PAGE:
Teisseire becomes the fourth French winner this year at the WSOP. The three previous champions were Bertrand “ElkY” Grospellier, Elie Payon and Fabrice Soulier.

Teisseire becomes the eighth French player in history to win a WSOP gold bracelet.  The previous winners were Patrick Bruel, Gilbert Gross, David Benyamine, Vanessa Hellebuyck, Bertrand Grospellier, Elie Payan and Fabrice Soulier.

Teisseire’s opinion is that the best French poker player in the world is Bertrand Grospellier.


On how he enjoys life to the fullest:

“I have a lot of friends.  I like to eat.  I like good food.  I like to party.  And, I don’t like to work.”

On how all the French supporters changing poker into a sporting atmosphere:

“We are Latin people.  We like to show our emotions.”

On why French players are performing so well at this year’s WSOP:

“It’s because of variance.  We did not do so well in previous years.  But we are supposed to win a lot this year.”

On what would happen if he won the WSOP Main Event Championship:

“The joy is so huge already for me now, that I can’t imagine that feeling.”


The official final table was comprised of the top nine finishers. 

The final table contained just one former gold bracelet winner – Eric Froehlich (2 wins).

Three different nations were represented at the final table – France (1 player), Russia (1 player) and the United States (7 players). 

The runner up was Darryl Ronconi, a company executive from the suburbs of Chicago.  Ronconi was close to even with his final opponent late in the tournament, but ultimately went card dead when things mattered most.  Nonetheless, Ronconi could take great pride in his sixth WSOP cash, which paid $510,053 in prize money.

Final table play began Thursday evening at 9 pm.  Played concluded about 8 hours later (playing time wise) the following day at 5 pm.  Play was suspended when at four-handed due to the hard-stop rule (no more than ten levels of play, daily).

The final table was played in two parts, first on the secondary stage and then the following day on ESPN’s main stage.  The new final table set this year is getting raves in terms of design and appearance.  No stage in the history of poker has ever looked as spectacular.  Viewers will be able to see ESPN’s coverage again once the WSOP Main Event begins in July.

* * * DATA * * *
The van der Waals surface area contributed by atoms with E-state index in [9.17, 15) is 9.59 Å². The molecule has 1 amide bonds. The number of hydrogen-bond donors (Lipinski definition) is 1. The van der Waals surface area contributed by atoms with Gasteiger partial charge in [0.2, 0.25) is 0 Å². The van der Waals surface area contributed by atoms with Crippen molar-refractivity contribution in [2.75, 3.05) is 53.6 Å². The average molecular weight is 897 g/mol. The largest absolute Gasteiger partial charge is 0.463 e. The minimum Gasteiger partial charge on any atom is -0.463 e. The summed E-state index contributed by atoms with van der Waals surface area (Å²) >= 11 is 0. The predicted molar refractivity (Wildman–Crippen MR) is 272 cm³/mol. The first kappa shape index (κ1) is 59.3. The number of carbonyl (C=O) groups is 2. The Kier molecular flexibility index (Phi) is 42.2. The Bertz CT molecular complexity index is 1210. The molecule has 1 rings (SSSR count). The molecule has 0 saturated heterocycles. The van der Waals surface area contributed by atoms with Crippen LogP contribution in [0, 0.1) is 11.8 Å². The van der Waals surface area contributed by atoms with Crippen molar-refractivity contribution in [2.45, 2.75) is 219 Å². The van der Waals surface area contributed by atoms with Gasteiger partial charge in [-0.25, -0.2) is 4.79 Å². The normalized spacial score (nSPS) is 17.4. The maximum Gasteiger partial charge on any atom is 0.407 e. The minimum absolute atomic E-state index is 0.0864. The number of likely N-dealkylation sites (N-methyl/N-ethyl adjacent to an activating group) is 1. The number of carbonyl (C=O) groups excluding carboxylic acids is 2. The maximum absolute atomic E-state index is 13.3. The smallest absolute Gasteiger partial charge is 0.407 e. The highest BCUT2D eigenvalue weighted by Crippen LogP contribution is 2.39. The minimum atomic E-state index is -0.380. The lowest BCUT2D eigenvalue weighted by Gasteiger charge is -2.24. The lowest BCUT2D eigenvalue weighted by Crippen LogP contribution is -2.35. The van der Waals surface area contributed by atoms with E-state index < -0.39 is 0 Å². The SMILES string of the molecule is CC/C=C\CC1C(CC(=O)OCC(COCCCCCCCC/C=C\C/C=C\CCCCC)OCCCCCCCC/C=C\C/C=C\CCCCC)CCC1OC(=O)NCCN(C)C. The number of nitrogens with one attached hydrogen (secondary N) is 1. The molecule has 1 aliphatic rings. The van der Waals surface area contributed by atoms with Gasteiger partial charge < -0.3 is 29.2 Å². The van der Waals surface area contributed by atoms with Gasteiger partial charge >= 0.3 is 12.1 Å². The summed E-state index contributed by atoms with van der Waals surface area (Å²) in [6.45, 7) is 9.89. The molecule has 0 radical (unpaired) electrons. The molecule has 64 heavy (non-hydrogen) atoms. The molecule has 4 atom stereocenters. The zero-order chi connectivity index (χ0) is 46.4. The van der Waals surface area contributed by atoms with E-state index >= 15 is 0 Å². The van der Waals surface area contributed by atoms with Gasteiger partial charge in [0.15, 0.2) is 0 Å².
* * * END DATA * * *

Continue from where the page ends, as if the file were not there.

Action was streamed live over  Viewers can tune in and watch most of this year’s final tables.  Although hole cards are not shown, viewers can follow an overhead camera as well as a pan-shot of the table.  The floor announcer provides an official account of the action. 


The top 81 finishers collected prize money.

Among the players that cashed in this event were – Eric Froehlich (4th), Ryan Young (21st), Barry Greenstein (27th), Vitaly Lunkin (28th), David Bakes Baker (32nd), Sam Stein (53rd), Ken Aldridge (60th), Pete Vilandos (63rd), Allen Bari (64th), Josh Arieh (69th) and Daniel Idema (70th).

Three-time gold bracelet winner Barry Greenstein’s in-the-money finish gives him 51 cashes for his career, which ranks in a tie for 11th place on the all-time cashes list.

Two-Time gold bracelet winner Vitaly Lunkin has now cashed 15 times since the start of the 2009 WSOP, which is among the leaders within that time span.

Tournament results are to be included in all official WSOP records.  Results are also to be included in the 2011 WSOP “Player of the Year” race.

“WSOP Player of the Year” standings can be found at HERE.


This tournament attracted 817 entries.

The average age of entrants was 30.1 years.

There were 12 females who played in this tournament, representing 2.5 percent of the field.

This is the 942nd gold bracelet awarded in World Series of Poker history.  This figure includes every official WSOP event ever played, including tournaments during the early years when there were no actual gold bracelets awarded.  It also includes the 16 gold bracelets awarded to date at WSOP Europe (2007-2010).  Moreover for the first time ever, one gold bracelet was awarded for this year’s winner of the WSOP Circuit National Championship.

The official WSOP gold bracelet ceremony takes place on the day following the winner’s victory (or some hours later when the tournament ends very late).  The ceremony takes place inside The Pavilion, which is the expansive main tournament room hosting all noon starts this year.  The ceremony begins at the conclusion of the first break of the noon tournament.  The ceremony usually starts around 2:20 p.m.  The national anthem of the winner’s nation is played.  The entire presentation is open to the public and media.  Video and photography is permitted by both the public and members of the media.